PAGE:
A bit about me
Dr Richard Harrison
Post-Doctoral Research Assistant
I am a pain researcher employed at the University of Reading and affiliated with the School of Psychology and Clinical Language Sciences (SPCLS) and Centre for Integrative Neuroscience and Neurodynamics (CINN). My research focuses predominately on pain, examining psychological processes underlying how pain is processed, as well as individual differences in the ability to modulate (or control) the experience of pain.
As pain is a multi-faceted phenomenon, involving sensory, emotional, cognitive and affective dimensions, my research covers a wide breadth in an attempt to understand such a complex topic. I am a firm believer in the utility of inter-disciplinary research, especially when studying pain. Working together with colleagues across an array of skill sets helps improve the relevance and scope of my work, as well as reducing the risk of researching within an “echo chamber”.
My PhD was supported via joint-funding from the University of Reading and Royal Berkshire Hospital. As such, my research is mutually split across laboratory-based investigation, focused on assessment and mechanism, and the clinic, attempting to help improve treatment and stratification of patients.
My laboratory-based work involved creating and calibrating a multi-faceted pain assessment battery, including quantitative sensory testing, MRI-based brain imaging and experiments that quantified the concepts of cognitive- and emotional-based pain modulation. The primary aim of this assessment was to calibrate a pain profile for each of our participants, in which individual differences in pain vulnerability could be identified and the underlying mechanisms investigated.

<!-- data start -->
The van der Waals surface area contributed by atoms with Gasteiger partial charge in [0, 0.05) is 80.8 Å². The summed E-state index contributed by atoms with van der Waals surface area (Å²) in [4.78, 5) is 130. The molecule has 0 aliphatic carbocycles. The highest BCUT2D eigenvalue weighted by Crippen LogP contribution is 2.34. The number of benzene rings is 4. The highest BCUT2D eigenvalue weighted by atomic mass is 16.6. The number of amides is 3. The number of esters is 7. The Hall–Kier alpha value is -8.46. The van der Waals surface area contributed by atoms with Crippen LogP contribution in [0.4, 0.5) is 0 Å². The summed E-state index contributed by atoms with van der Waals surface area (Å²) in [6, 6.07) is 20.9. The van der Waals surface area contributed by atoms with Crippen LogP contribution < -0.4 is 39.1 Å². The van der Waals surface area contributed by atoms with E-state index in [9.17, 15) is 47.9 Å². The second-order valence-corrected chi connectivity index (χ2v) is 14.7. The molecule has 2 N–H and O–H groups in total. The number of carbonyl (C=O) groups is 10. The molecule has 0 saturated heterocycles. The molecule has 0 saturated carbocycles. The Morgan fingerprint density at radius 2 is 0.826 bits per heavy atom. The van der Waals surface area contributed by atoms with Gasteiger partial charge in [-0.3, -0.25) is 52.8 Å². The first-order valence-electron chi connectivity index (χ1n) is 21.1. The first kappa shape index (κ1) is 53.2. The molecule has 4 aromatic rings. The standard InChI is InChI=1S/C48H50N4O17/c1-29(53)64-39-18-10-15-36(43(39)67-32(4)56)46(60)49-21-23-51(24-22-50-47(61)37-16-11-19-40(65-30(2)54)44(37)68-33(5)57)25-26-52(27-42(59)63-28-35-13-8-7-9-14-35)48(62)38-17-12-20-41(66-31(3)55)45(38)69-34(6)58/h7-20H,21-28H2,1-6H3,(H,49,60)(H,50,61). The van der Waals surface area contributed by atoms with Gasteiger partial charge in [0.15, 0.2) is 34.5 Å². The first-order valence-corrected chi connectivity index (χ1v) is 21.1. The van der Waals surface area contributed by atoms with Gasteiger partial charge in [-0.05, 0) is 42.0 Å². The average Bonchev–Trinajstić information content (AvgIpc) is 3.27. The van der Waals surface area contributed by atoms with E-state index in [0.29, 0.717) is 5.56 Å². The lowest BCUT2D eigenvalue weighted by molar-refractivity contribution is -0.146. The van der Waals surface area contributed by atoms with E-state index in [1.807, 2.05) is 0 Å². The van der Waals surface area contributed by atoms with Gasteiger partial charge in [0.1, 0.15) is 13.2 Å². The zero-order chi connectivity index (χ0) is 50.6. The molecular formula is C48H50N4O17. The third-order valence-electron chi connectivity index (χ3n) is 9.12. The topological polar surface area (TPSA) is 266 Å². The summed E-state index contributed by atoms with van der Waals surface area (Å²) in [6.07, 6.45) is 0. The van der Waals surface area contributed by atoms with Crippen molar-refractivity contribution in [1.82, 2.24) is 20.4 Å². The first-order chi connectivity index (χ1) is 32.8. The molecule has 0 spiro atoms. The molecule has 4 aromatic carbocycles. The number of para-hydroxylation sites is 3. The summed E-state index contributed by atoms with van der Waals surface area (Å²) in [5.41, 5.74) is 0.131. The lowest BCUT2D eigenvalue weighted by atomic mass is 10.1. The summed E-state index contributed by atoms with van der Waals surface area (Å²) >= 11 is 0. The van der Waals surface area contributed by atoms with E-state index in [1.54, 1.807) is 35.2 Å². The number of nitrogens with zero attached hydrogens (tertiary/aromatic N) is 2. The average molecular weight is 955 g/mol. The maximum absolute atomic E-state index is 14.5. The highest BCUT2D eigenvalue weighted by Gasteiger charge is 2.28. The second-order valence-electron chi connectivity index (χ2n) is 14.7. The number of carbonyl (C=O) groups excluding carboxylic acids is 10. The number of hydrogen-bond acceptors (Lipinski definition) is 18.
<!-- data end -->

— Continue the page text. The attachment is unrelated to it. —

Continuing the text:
My work in the clinic has targeted improving current methods of pain assessment in routine care at the Royal Berkshire Hospital. Using our calibrated assessment battery, we are working with the GENESIS project to assess patients undergoing an experimental form of knee surgery for osteoarthritis. The aim of this project is to identify “red flags” within patients’ pain profiles which may help predict those unlikely to experience benefit from the surgery, despite pathological improvement. I also work with the Department of Obstetric and Gynaecology to help understand the presence of severe pain in patients undergoing hysteroscopy, a routine daycase medical procedure previously thought to be associated with no/low pain. Lastly, I am also engaged in developing tools to stratify patients undergoing fibroid embolisation to a daycase pathway, as opposed to general anaesthetic and an overnight stay.
My work at the University also includes collaborations with the Department of Philosophy, to help understand how pain can be viewed as either a body- or mind-state, and how this may influence the way in which patients may benefit from psychological treatment. I also work with the Department of Pharmacy to use magnetic resonance imaging and ultrasound to model the fluid dynamic properties of blood in arteries in the arm. This is currently being developed to help predict the development of stenosis in fistula patients, as well as applying psychometrics to try to predict those that are likely to experience pain and distress as a result of the procedure.
Finally, but very importantly, I am a strong believer in the importance of a healthy work/life balance, especially in an increasingly stressful, competitive and critical academic world! I am a keen bass guitarist having played the instrument since I was 13. Alongside this, I am a frequent attendee of gigs and festivals, as well as an avid collector of vinyl (hipster alert?). Although not nearly as practiced, I’m also an amateur DIY-er, having bought and renovated my dilapidated house over the past 4 years (the PhD evidently was not challenging enough…). My driving force is my family and friends, and socialising is a very important part of my life. I like to think I’ve got a good sense of humour, fully believe in the goodness of people and will always try to help others whenever I can